By evaluating our values and challenging what we have been told is “normal”, we take the first and most important step in creating space to talk about sexuality and gender in a way that leaves space for our children to see the diversity of experiences that exist in the world and to grow into their authentic selves. Reflecting on our values can help us figure out why we may be uncomfortable with conversations about sex, bodies, or gender, and why we might be surprised, concerned or angry when we see, for example, a boy in a dress or someone whose gender presentation is confusing to us.
Get curious! Tips and questions about yourself
Get curious about those moments when you feel uncomfortable/defensive/dismissive about certain people or experiences that challenge how you understand the world and people. Grow your self-awareness so you can recognize when those feelings come up and understand better what you think and do as a result. The following questions can help you get deeper into that thinking:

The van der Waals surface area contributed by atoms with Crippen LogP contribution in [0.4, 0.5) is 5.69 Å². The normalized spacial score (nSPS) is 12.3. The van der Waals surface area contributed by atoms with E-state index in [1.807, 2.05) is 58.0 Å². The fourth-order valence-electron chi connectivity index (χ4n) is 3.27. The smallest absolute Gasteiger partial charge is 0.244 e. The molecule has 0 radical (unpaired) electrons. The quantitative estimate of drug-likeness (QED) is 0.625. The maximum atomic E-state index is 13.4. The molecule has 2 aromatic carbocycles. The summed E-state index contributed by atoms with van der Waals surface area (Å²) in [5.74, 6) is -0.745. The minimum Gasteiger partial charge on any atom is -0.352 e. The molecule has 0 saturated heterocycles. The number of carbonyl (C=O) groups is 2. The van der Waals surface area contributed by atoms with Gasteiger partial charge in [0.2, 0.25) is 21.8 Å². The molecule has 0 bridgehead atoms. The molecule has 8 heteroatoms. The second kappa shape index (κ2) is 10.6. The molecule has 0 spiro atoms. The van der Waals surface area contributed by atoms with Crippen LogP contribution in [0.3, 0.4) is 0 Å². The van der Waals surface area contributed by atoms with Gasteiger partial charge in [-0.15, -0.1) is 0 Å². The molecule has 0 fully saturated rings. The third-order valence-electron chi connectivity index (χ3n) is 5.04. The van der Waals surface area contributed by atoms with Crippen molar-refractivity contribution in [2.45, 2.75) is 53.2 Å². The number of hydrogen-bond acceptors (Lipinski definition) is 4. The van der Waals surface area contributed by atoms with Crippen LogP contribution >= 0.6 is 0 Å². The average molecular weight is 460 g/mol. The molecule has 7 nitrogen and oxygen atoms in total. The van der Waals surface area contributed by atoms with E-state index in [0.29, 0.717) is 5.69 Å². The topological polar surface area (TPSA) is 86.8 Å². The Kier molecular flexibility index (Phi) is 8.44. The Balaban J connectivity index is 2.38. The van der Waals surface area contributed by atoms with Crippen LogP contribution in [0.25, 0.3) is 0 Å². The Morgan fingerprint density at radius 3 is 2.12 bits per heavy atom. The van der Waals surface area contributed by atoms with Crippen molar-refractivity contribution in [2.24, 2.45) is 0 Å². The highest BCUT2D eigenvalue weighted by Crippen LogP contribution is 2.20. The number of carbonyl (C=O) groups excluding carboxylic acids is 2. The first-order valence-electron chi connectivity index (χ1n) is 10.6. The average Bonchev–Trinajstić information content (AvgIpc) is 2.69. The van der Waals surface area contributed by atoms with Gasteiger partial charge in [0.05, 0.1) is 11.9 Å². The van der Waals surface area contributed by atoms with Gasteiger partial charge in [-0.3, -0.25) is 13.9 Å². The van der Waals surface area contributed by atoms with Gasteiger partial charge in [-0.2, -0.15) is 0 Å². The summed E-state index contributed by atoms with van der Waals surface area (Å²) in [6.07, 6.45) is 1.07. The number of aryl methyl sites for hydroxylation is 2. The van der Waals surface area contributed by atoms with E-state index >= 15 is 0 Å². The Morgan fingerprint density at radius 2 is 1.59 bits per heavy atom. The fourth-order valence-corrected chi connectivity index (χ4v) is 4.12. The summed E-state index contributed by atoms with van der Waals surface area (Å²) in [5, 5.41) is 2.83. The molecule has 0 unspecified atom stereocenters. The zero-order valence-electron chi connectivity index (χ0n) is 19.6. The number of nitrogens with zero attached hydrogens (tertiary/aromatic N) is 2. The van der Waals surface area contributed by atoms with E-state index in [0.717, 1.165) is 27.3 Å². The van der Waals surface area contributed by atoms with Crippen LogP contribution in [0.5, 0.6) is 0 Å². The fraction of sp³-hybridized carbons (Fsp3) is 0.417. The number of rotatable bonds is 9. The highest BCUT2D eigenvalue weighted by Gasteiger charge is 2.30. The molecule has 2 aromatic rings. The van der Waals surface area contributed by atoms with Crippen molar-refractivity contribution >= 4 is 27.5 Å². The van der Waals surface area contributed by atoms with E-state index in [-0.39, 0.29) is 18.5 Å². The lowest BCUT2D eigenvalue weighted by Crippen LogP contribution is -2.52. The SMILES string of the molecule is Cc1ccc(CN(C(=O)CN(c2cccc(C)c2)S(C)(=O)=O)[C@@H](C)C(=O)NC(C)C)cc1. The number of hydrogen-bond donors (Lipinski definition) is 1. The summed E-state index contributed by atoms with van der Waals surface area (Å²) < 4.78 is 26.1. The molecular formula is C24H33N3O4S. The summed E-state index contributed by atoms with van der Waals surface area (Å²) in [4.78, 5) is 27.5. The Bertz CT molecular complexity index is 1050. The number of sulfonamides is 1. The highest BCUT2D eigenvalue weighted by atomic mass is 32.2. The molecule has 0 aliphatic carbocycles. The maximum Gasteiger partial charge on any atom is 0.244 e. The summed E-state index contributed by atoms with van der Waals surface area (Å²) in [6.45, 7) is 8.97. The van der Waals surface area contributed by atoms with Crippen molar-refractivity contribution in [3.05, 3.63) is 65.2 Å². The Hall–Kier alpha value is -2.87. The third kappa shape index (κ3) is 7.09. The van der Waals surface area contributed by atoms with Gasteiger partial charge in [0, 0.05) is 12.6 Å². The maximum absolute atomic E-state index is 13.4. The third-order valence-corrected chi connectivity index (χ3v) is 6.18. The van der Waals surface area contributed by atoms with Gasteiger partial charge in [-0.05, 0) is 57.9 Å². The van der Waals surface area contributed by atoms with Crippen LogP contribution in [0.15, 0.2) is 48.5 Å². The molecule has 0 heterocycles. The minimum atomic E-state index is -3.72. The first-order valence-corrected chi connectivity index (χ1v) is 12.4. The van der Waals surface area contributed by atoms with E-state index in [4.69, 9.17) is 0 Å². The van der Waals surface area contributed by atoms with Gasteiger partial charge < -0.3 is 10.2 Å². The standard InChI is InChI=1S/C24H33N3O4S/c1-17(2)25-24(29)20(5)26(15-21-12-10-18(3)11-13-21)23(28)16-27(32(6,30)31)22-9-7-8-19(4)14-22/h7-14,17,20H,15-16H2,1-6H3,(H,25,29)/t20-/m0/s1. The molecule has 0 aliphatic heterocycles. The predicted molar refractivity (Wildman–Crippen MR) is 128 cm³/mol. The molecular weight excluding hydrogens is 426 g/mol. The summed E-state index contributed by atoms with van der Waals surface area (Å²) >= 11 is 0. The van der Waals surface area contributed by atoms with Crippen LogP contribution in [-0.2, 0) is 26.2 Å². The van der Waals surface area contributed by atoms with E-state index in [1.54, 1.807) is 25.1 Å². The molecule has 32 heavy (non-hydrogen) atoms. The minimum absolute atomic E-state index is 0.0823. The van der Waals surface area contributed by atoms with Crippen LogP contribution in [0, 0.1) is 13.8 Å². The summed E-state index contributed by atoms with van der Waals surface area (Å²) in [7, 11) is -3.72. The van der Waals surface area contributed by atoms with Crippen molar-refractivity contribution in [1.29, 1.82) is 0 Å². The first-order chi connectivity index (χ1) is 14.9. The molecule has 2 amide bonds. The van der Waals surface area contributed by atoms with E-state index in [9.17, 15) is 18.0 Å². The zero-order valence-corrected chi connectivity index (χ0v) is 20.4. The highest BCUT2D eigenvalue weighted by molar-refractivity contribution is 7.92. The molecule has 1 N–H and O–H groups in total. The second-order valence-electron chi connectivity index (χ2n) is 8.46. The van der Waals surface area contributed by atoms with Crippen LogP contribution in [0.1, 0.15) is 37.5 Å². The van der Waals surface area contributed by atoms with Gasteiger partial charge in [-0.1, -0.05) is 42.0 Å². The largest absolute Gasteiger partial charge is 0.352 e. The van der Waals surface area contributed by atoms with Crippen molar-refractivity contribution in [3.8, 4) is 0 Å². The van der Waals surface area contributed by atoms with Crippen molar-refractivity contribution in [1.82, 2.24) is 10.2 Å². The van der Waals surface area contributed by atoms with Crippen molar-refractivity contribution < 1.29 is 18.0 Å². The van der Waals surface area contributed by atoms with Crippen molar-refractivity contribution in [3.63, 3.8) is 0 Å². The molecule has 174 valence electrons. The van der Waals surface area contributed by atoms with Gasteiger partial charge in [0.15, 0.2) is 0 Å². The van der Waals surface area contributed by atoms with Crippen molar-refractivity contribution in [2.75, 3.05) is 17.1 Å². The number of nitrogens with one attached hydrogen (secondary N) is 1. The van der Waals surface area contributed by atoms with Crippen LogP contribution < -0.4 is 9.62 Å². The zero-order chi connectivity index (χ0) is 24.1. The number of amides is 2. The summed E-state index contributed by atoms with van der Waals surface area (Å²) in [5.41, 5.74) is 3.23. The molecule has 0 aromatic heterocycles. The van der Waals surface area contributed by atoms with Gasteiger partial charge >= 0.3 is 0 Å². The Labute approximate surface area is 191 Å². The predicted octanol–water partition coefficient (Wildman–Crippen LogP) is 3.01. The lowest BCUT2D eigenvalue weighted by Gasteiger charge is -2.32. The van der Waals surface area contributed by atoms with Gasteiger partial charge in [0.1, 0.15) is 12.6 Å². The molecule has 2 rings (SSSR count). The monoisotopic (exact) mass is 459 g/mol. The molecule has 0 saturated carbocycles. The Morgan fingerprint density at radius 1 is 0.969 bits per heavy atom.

- Ask yourself: What values and beliefs about sex, sexuality, and gender did you grow up with? Where did these values come from and how have they changed over time? How might these values be different for different people depending on who they are or their life context?
- Ask yourself: How have your own experiences with gender, sex, and sexuality shaped how you view those things? What are significant experiences that may have had a deep impact on your own beliefs and values? How have people treated you specifically because of how you express your gender? How do you feel about how you’re “supposed” to look like and be? Is it a comfortable experience or not always?
- Ask yourself: What was your family culture like? Did your family culture openly talk about emotions? About bodies? Sexuality? What did privacy mean? What was easy or difficult to talk about?
- Ask yourself: Have you ever judged someone for their sexual behaviours or choices? Their gender presentation? Have you ever asked yourself what provoked those feelings?
- Ask yourself: Do you usually try to think of different points of view when you talk about an important topic like reproduction or family? For example, if you talk about how to make babies, how would your friends who had fertility assistance feel? Or your child’s classmate who has two moms or two dads? The trans man in your office who is pregnant? Your young gay son who really hopes to have a family one day?